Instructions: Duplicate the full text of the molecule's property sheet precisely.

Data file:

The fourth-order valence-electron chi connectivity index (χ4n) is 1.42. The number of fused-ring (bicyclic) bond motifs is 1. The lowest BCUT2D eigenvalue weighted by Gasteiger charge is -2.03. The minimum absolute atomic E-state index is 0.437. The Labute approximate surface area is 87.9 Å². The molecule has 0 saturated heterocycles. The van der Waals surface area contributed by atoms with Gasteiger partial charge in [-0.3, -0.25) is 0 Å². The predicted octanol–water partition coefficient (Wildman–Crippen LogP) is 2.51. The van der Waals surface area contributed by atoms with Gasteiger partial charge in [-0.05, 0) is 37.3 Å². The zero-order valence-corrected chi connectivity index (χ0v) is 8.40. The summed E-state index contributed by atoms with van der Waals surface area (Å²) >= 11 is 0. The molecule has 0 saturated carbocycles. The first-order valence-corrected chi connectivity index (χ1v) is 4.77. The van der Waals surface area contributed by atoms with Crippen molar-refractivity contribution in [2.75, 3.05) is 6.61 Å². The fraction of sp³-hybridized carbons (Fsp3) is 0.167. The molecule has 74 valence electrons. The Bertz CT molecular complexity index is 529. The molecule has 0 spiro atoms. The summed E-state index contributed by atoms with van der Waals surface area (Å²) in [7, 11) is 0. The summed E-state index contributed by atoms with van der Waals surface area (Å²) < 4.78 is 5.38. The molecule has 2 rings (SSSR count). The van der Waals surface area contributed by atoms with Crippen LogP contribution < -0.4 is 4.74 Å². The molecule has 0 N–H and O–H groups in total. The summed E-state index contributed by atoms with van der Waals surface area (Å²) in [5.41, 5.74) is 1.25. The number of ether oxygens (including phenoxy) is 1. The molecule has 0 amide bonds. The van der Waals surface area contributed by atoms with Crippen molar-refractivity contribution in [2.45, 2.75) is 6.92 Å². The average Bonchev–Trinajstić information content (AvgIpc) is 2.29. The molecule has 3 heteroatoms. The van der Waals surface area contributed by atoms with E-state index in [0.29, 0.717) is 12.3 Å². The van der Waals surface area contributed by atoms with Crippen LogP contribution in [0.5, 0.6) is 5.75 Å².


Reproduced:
The fourth-order valence-electron chi connectivity index (χ4n) is 1.42. The number of fused-ring (bicyclic) bond motifs is 1. The lowest BCUT2D eigenvalue weighted by Gasteiger charge is -2.03. The minimum absolute atomic E-state index is 0.437. The Labute approximate surface area is 87.9 Å². The molecule has 0 saturated heterocycles. The van der Waals surface area contributed by atoms with Gasteiger partial charge in [-0.3, -0.25) is 0 Å². The predicted octanol–water partition coefficient (Wildman–Crippen LogP) is 2.51. The van der Waals surface area contributed by atoms with Gasteiger partial charge in [-0.05, 0) is 37.3 Å². The zero-order valence-corrected chi connectivity index (χ0v) is 8.40. The summed E-state index contributed by atoms with van der Waals surface area (Å²) >= 11 is 0. The molecule has 0 saturated carbocycles. The first-order valence-corrected chi connectivity index (χ1v) is 4.77. The van der Waals surface area contributed by atoms with Crippen molar-refractivity contribution in [2.75, 3.05) is 6.61 Å². The fraction of sp³-hybridized carbons (Fsp3) is 0.167. The molecule has 74 valence electrons. The Bertz CT molecular complexity index is 529. The molecule has 0 spiro atoms. The summed E-state index contributed by atoms with van der Waals surface area (Å²) in [7, 11) is 0. The summed E-state index contributed by atoms with van der Waals surface area (Å²) < 4.78 is 5.38. The molecule has 2 rings (SSSR count). The van der Waals surface area contributed by atoms with Crippen LogP contribution < -0.4 is 4.74 Å². The molecule has 0 N–H and O–H groups in total. The summed E-state index contributed by atoms with van der Waals surface area (Å²) in [5.41, 5.74) is 1.25. The number of ether oxygens (including phenoxy) is 1. The molecule has 0 amide bonds. The van der Waals surface area contributed by atoms with Crippen molar-refractivity contribution in [2.45, 2.75) is 6.92 Å². The average Bonchev–Trinajstić information content (AvgIpc) is 2.29. The molecule has 3 heteroatoms. The van der Waals surface area contributed by atoms with E-state index in [0.29, 0.717) is 12.3 Å². The van der Waals surface area contributed by atoms with Crippen LogP contribution in [0.5, 0.6) is 5.75 Å².